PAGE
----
Dr. Milner was a man of some literary pretensions, and wrote occasionally for the "Monthly Review," of which a bookseller, by the name of Griffiths, was proprietor. This work was an advocate for Whig principles, and had been in prosperous existence for nearly eight years. Of late, however, periodicals had multiplied exceedingly, and a formidable Tory rival had started up in the "Critical Review," published by Archibald Hamilton, a bookseller, and aided by the powerful and popular pen of Dr. Smollett. Griffiths was obliged to recruit his forces. While so doing he met Goldsmith, a humble occupant of a seat at Dr. Milner's table, and was struck with remarks on men and books which fell from him in the course of conversation. He took occasion to sound him privately as to his inclination and capacity as a reviewer, and was furnished by him with specimens of his literary and critical talents. They proved satisfactory. The consequence was that Goldsmith once more changed his mode of life, and in April, 1757, became a contributor to the "Monthly Review," at a small fixed salary, with board and lodging, and accordingly took up his abode with Mr. Griffiths, at the sign of the Dunciad, Paternoster Row. As usual we trace this phase of his fortunes in his semi-fictitious writings; his sudden transmutation of the pedagogue into the author being humorously set forth in the case of "George Primrose," in the Vicar of "Wakefield." "Come," says George's adviser, "I see you are a lad of spirit and some learning; what do you think of commencing author like me? You have read in books, no doubt, of men of genius starving at the trade; at present I'll show you forty very dull fellows about town that live by it in opulence. All honest, jog-trot men, who go on smoothly and dully, and write history and politics, and are praised: men, sir, who, had they been bred cobblers, would all their lives only have mended shoes, but never made them." "Finding" (says George) "that there is no great degree of gentility affixed to the character of an usher, I resolved to accept his proposal; and having the highest respect for literature, hailed the antiqua mater of Grub Street with reverence. I thought it my glory to pursue a track which Dryden and Otway trod before me. Alas, Dryden struggled with indigence all his days; and Otway, it is said, fell a victim to famine in his thirty-fifth year, being strangled by a roll of bread, which he devoured with the voracity of a starving man."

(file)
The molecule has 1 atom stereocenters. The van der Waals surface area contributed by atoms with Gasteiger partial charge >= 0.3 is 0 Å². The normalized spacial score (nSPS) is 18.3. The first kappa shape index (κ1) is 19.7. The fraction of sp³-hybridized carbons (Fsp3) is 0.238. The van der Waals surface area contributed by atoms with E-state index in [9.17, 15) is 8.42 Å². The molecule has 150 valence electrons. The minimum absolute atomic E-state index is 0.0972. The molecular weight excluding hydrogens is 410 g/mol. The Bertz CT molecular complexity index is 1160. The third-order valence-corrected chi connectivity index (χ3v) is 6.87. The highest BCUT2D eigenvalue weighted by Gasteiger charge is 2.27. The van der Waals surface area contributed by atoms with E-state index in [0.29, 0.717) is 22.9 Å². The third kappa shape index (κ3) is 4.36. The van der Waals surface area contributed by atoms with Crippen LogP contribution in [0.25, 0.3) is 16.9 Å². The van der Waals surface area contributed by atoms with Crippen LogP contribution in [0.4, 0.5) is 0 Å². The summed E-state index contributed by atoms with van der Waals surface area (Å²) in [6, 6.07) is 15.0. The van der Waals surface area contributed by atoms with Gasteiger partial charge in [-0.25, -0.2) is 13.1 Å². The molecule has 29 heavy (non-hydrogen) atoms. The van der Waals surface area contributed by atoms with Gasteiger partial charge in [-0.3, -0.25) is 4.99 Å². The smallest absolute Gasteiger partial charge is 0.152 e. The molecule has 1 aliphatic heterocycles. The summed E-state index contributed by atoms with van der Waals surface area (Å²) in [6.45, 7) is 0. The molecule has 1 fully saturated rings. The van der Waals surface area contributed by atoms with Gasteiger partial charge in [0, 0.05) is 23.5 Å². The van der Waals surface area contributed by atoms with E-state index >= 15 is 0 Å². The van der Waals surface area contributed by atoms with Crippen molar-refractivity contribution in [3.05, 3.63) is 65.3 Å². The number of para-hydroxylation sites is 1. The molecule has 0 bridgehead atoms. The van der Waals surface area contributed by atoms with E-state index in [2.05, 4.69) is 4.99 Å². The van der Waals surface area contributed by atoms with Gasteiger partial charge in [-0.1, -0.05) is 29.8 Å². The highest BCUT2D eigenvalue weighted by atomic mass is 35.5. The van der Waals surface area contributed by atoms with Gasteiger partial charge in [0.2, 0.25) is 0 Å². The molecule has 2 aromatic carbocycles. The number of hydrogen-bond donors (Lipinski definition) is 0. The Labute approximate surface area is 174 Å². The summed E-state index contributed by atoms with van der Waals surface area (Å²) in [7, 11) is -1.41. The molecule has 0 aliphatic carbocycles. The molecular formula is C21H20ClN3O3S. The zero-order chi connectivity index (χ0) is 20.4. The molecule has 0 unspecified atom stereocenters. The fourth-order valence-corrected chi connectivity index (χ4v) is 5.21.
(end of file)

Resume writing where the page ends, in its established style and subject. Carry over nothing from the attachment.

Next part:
In Goldsmith's experience the track soon proved a thorny one. Griffiths was a hard business man, of shrewd, worldly good sense, but little refinement or cultivation. He meddled, or rather muddled with literature, too, in a business way, altering and modifying occasionally the writings of his contributors, and in this he was aided by his wife, who, according to Smollett, was "an antiquated female critic and a dabbler in the 'Review.'" Such was the literary vassalage to which Goldsmith had unwarily subjected himself. A diurnal drudgery was imposed on him, irksome to his indolent habits, and attended by circumstances humiliating to his pride. He had to write daily from nine o'clock until two, and often throughout the day; whether in the vein or not, and on subjects dictated by his taskmaster, however foreign to his taste; in a word, he was treated as a mere literary hack. But this was not the worst; it was the critical supervision of Griffiths and his wife which grieved him: the "illiterate, bookselling Griffiths," as Smollett called them, "who presumed to revise, alter, and amend the articles contributed to their 'Review.' Thank heaven," crowed Smollett, "the 'Critical Review' is not written under the restraint of a bookseller and his wife. Its principal writers are independent of each other, unconnected with booksellers, and unawed by old women!"
This literary vassalage, however, did not last long. The bookseller became more and more exacting. He accused his hack writer of idleness; of abandoning his writing-desk and literary workshop at an early hour of the day; and of assuming a tone and manner above his situation. Goldsmith, in return, charged him with impertinence; his wife with meanness and parsimony in her household treatment of him, and both of literary meddling and marring. The engagement was broken off at the end of five months, by mutual consent, and without any violent rupture, as it will be found they afterward had occasional dealings with each other.
Though Goldsmith was now nearly thirty years of age, he had produced nothing to give him a decided reputation. He was as yet a mere writer for bread. The articles he had contributed to the "Review" were anonymous, and were never avowed by him. They have since been, for the most part, ascertained; and though thrown off hastily, often treating on subjects of temporary interest, and marred by the Griffith interpolations, they are still characterized by his sound, easy, good sense, and the genial graces of his style. Johnson observed that Goldsmith's genius flowered late; he should have said it flowered early, but was late in bringing its fruit to maturity.